By the New York Times bestselling author of Killers of the Flower Moon, a powerful true story of adventure and obsession in the Antarctic, lavishly illustrated with color photographs
Henry Worsley was a devoted husband and father and a decorated British special forces officer who believed in honor and sacrifice. He was also a man obsessed. He spent his life idolizing Ernest Shackleton, the nineteenth-century polar explorer, who tried to become the first person to reach the South Pole, and later sought to cross Antarctica on foot. Shackleton never completed his journeys, but he repeatedly rescued his men from certain death, and emerged as one of the greatest leaders in history.
Worsley felt an overpowering connection to those expeditions. He was related to one of Shackleton's men, Frank Worsley, and spent a fortune collecting artifacts from their epic treks across the continent. He modeled his military command on Shackleton's legendary skills and was determined to measure his own powers of endurance against them. He would succeed where Shackleton had failed, in the most brutal landscape in the world.
In 2008, Worsley set out across Antarctica with two other descendants of Shackleton's crew, battling the freezing, desolate landscape, life-threatening physical exhaustion, and hidden crevasses. Yet when he returned home he felt compelled to go back. On November 2015, at age 55, Worsley bid farewell to his family and embarked on his most perilous quest: to walk across Antarctica alone.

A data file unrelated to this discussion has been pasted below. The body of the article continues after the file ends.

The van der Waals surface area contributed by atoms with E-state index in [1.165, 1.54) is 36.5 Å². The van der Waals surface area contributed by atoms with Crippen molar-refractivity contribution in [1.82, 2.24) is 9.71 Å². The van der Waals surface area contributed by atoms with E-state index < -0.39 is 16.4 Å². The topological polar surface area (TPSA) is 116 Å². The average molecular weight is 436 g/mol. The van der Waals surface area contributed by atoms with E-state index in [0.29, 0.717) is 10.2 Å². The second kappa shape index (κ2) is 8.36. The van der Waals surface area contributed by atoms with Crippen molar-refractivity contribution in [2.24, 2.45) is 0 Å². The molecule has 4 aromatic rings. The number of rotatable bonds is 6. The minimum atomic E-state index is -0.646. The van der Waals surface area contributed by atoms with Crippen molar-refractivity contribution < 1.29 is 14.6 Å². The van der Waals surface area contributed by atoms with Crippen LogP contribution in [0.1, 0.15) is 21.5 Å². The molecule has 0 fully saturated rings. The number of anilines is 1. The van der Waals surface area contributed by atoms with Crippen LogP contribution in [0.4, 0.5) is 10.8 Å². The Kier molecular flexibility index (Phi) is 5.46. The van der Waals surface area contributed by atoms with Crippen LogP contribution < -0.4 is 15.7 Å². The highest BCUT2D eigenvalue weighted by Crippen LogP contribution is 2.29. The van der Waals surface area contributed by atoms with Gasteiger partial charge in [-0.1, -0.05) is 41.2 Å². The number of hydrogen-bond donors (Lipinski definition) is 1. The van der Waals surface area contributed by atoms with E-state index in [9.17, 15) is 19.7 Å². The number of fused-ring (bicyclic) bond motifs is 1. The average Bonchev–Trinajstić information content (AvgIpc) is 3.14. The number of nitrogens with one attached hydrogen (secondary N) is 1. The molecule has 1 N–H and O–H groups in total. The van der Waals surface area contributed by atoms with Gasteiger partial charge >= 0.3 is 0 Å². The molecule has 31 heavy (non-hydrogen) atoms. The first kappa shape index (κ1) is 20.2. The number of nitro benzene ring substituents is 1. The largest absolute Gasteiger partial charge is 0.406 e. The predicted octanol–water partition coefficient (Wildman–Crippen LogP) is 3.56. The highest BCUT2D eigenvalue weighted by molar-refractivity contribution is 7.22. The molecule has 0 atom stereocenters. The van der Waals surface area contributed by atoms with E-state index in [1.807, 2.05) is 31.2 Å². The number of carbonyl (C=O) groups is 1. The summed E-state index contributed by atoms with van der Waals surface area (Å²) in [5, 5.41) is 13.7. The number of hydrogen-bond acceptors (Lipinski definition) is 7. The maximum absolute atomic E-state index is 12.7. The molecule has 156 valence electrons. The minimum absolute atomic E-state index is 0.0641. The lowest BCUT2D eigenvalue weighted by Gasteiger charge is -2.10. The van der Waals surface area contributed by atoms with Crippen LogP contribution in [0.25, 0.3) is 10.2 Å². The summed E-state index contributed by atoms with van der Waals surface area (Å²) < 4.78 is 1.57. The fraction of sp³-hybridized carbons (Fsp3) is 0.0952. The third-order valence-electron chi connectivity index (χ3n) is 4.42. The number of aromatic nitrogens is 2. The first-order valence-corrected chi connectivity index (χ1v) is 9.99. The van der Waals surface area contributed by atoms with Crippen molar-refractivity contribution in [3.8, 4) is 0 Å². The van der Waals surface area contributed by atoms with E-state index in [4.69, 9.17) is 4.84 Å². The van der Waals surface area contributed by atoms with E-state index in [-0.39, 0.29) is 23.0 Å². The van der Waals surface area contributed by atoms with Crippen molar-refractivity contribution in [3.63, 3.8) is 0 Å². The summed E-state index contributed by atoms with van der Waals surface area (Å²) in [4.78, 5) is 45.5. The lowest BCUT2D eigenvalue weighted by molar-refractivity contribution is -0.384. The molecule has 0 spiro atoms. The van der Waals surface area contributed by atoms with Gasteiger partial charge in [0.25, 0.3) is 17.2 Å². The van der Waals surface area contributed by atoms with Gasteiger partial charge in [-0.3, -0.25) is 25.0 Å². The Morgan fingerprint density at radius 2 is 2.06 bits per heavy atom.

David Grann tells Worsley's remarkable story with the intensity and power that have led him to be called "simply the best narrative nonfiction writer working today." Illustrated with more than fifty stunning photographs from Worsley's and Shackleton's journeys, The White Darkness is both a gorgeous keepsake volume and a spellbinding story of courage, love, and a man pushing himself to the extremes of human capacity.
|Publisher:||Knopf Doubleday Publishing Group|
|Edition description:||Signed Edition|
|Product dimensions:||5.60(w) x 7.20(h) x 0.70(d)|
About the Author
David Grann is a staff writer at The New Yorker and the bestselling author of The Lost City of Z and National Book Award Finalist Killers of the Flower Moon, both of which were chosen as one of the best books of their respective year by The New York Times, The Washington Post, and other publications. He is also the author of The Devil and Sherlock Holmes. His work has garnered several honors for outstanding journalism, including a George Polk Award.
Most Helpful Customer Reviews
Now Grann should write the story of Matty McNair’s journey to the North Pole.
Henry Worsley felt such a connection with his hero Ernest Shackleton that he felt compelled to replicate Shackleton's expeditions. Or maybe obsessed would be a better word. While he was successful in his attempt to reach the South Pole, it was his last outing to walk across Antarctica alone that prove to be his greatest challenge. I sat down to take a look at this book and before I knew it, I was at the end. In it's brief 160 pages, it is filled with fascinating details and pictures about Shackleton and Worsley. It had me googling all sorts of things due to an "I'm curious about this or that" factor. I love it when a book challenges me to learn more about topics outside my normal interest. This book certainly did that. There was not one minute of boredom with this book. Now I know I must read more books from this very talented author. My thanks to Doubleday and Netgalley.
A good, short little read where descendants of polar explorers decide to recreate their ancestors' trips. The premise is great but the book is very short, leaving out much of the detail about hazardous exploration that makes it so much fun to read about. This is more of an article than a true book. I received a copy of this book from Netgalley in exchange for an honest review.